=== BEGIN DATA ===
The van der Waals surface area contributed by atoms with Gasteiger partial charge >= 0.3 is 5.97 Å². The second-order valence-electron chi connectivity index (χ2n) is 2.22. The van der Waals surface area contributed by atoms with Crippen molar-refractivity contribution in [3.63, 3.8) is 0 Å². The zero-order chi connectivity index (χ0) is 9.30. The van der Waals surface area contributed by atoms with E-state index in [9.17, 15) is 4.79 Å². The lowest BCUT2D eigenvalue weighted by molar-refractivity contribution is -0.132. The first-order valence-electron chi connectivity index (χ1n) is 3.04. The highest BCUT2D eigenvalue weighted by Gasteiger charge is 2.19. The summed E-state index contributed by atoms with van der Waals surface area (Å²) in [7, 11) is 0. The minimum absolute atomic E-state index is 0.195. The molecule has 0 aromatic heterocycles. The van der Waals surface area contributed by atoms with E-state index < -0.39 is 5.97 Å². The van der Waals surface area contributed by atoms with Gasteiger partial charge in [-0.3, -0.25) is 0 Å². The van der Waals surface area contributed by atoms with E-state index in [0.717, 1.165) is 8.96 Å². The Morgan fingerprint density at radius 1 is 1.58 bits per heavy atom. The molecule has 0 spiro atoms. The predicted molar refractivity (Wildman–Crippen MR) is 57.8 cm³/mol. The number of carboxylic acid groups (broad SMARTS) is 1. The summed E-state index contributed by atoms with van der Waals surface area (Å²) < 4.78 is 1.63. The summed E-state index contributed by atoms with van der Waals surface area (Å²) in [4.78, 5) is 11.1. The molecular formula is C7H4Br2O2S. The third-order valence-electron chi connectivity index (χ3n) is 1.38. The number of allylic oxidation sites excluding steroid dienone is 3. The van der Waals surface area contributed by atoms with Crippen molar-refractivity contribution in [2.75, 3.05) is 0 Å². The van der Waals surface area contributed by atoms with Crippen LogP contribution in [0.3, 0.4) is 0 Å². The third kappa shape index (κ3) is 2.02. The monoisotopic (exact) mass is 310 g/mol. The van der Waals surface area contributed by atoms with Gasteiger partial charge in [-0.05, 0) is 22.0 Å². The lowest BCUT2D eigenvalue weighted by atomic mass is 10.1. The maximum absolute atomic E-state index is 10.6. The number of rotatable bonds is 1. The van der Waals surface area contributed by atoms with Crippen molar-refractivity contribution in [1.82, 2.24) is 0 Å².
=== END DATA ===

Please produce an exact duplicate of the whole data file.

The van der Waals surface area contributed by atoms with Gasteiger partial charge >= 0.3 is 5.97 Å². The second-order valence-electron chi connectivity index (χ2n) is 2.22. The van der Waals surface area contributed by atoms with Crippen molar-refractivity contribution in [3.63, 3.8) is 0 Å². The zero-order chi connectivity index (χ0) is 9.30. The van der Waals surface area contributed by atoms with E-state index in [9.17, 15) is 4.79 Å². The lowest BCUT2D eigenvalue weighted by molar-refractivity contribution is -0.132. The first-order valence-electron chi connectivity index (χ1n) is 3.04. The highest BCUT2D eigenvalue weighted by Gasteiger charge is 2.19. The summed E-state index contributed by atoms with van der Waals surface area (Å²) in [7, 11) is 0. The minimum absolute atomic E-state index is 0.195. The molecule has 0 aromatic heterocycles. The van der Waals surface area contributed by atoms with E-state index < -0.39 is 5.97 Å². The van der Waals surface area contributed by atoms with Gasteiger partial charge in [-0.3, -0.25) is 0 Å². The van der Waals surface area contributed by atoms with E-state index in [0.717, 1.165) is 8.96 Å². The Morgan fingerprint density at radius 1 is 1.58 bits per heavy atom. The molecule has 0 spiro atoms. The predicted molar refractivity (Wildman–Crippen MR) is 57.8 cm³/mol. The number of carboxylic acid groups (broad SMARTS) is 1. The summed E-state index contributed by atoms with van der Waals surface area (Å²) < 4.78 is 1.63. The summed E-state index contributed by atoms with van der Waals surface area (Å²) in [4.78, 5) is 11.1. The molecular formula is C7H4Br2O2S. The third-order valence-electron chi connectivity index (χ3n) is 1.38. The number of allylic oxidation sites excluding steroid dienone is 3. The van der Waals surface area contributed by atoms with Crippen molar-refractivity contribution in [2.75, 3.05) is 0 Å². The van der Waals surface area contributed by atoms with Crippen LogP contribution in [0.3, 0.4) is 0 Å². The third kappa shape index (κ3) is 2.02. The monoisotopic (exact) mass is 310 g/mol. The van der Waals surface area contributed by atoms with Gasteiger partial charge in [-0.05, 0) is 22.0 Å². The lowest BCUT2D eigenvalue weighted by atomic mass is 10.1. The maximum absolute atomic E-state index is 10.6. The number of rotatable bonds is 1. The van der Waals surface area contributed by atoms with Crippen molar-refractivity contribution in [1.82, 2.24) is 0 Å².